Highway 17 in Pender County, North Carolina is bad news. The community of Hampstead is served by three bars along the highway and a number of restaurants on the nearby beach. That makes for good evenings out, but for many years diners who had a few too many were not be able to call a ride – this unincorporated area had no taxi service.
The result: a frightening amount of drunk driving, and a highway with a reputation for carnage.
After starting a taxi company in the area, a man named Jeremy Cooper noticed these drivers, and resolved to do something about it. “I sat outside all the bars and saw people stumbling to their cars and driving off. Their excuse was they only lived around the corner. Ever since, I’ve been working non-stop against drunk driving.” Ferrying home drinkers was a good way to save a few lives.
Of course, some people refuse to take advantage of his services. Cooper took a video of one of these impaired drivers and posted it on his Facebook page as a lesson to all. Now he says he plans to post video regularly of anyone who looks as if they aren’t in shape to drive. He’s seen it a hundred times.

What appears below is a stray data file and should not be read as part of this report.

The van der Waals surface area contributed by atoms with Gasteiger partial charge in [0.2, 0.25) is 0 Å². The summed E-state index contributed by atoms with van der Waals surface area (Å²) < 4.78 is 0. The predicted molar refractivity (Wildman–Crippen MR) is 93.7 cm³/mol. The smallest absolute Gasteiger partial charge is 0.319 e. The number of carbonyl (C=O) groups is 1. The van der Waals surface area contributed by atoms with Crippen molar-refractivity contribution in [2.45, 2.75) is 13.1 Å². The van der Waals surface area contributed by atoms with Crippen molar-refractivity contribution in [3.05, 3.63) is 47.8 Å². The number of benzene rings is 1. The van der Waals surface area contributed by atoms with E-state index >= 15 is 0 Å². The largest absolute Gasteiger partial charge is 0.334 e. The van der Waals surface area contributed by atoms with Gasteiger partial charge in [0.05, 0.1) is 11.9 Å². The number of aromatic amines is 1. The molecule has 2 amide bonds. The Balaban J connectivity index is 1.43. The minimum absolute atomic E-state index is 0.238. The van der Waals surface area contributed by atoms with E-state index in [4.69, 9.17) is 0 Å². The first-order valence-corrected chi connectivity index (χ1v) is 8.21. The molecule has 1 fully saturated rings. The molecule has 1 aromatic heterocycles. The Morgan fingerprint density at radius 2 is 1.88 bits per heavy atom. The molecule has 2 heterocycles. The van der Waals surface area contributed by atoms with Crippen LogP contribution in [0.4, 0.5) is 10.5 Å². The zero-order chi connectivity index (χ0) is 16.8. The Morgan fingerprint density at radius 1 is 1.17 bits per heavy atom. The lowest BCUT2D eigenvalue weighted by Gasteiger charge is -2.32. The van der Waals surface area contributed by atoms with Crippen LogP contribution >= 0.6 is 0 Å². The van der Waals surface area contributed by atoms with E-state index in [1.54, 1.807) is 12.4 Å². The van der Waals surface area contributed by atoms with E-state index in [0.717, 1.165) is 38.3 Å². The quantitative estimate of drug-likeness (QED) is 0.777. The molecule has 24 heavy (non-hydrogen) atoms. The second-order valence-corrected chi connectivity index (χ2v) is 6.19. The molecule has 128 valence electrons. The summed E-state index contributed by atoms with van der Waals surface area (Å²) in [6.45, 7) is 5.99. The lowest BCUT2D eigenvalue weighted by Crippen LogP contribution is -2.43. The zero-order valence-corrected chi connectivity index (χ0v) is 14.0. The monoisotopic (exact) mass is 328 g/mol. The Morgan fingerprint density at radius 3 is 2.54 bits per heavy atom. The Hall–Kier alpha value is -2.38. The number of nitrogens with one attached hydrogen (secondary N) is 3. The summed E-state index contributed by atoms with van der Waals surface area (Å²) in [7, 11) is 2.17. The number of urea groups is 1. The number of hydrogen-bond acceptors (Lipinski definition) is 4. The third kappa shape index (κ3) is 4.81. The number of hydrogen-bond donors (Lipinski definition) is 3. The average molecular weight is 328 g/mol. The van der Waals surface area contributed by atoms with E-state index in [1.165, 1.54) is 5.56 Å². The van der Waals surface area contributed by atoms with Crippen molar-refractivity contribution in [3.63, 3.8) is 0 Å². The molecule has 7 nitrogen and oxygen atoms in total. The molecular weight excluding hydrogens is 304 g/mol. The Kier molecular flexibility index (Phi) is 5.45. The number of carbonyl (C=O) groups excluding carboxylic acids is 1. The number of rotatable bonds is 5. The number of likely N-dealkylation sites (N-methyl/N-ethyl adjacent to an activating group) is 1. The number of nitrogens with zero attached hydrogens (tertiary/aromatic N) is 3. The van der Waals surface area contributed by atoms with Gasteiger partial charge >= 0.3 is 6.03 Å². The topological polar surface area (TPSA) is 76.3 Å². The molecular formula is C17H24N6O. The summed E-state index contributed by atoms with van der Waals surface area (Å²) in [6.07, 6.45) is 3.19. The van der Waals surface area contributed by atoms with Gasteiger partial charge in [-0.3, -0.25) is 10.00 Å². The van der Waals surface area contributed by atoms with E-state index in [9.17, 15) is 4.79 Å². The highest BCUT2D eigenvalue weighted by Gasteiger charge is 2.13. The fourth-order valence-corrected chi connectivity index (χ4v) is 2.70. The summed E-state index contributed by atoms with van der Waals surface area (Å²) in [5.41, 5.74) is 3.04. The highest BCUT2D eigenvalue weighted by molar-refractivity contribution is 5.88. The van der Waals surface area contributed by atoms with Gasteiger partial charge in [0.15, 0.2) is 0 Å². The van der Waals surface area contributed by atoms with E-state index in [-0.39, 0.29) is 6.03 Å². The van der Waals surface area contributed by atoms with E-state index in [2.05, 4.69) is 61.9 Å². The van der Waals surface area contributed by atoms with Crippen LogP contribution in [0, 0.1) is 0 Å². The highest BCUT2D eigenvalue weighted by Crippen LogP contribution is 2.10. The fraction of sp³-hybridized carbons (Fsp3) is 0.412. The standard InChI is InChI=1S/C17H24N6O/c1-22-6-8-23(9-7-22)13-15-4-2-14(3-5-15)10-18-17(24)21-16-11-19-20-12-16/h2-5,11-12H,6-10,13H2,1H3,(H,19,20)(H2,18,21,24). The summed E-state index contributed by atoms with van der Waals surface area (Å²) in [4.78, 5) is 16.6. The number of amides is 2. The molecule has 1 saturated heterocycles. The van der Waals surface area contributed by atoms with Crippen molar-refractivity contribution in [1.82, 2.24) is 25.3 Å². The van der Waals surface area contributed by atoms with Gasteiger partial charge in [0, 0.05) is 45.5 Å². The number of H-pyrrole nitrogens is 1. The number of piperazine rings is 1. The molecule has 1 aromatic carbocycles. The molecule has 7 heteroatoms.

The purpose is an unabashed desire to shame drunk drivers. He hopes that the drivers will see themselves on the site and be embarrassed enough to change their behavior.
“No one likes being tarred and feathered,” he says. If it’s good for business, so much the better. He notes that a taxi ride is much cheaper than a North Carolina DWI.
Will public shaming work? There’s certainly a chance. Hampstead has a population of 4000, so it’s a bit harder to keep a low profile there. Cooper is hoping that social media will do what the area’s over-burdened police force can’t: lead drinkers to make the right decision and call a ride home.
“Every town should work together to get rid of this problem,” Cooper says. “This could actually get rid of drinking and driving altogether.”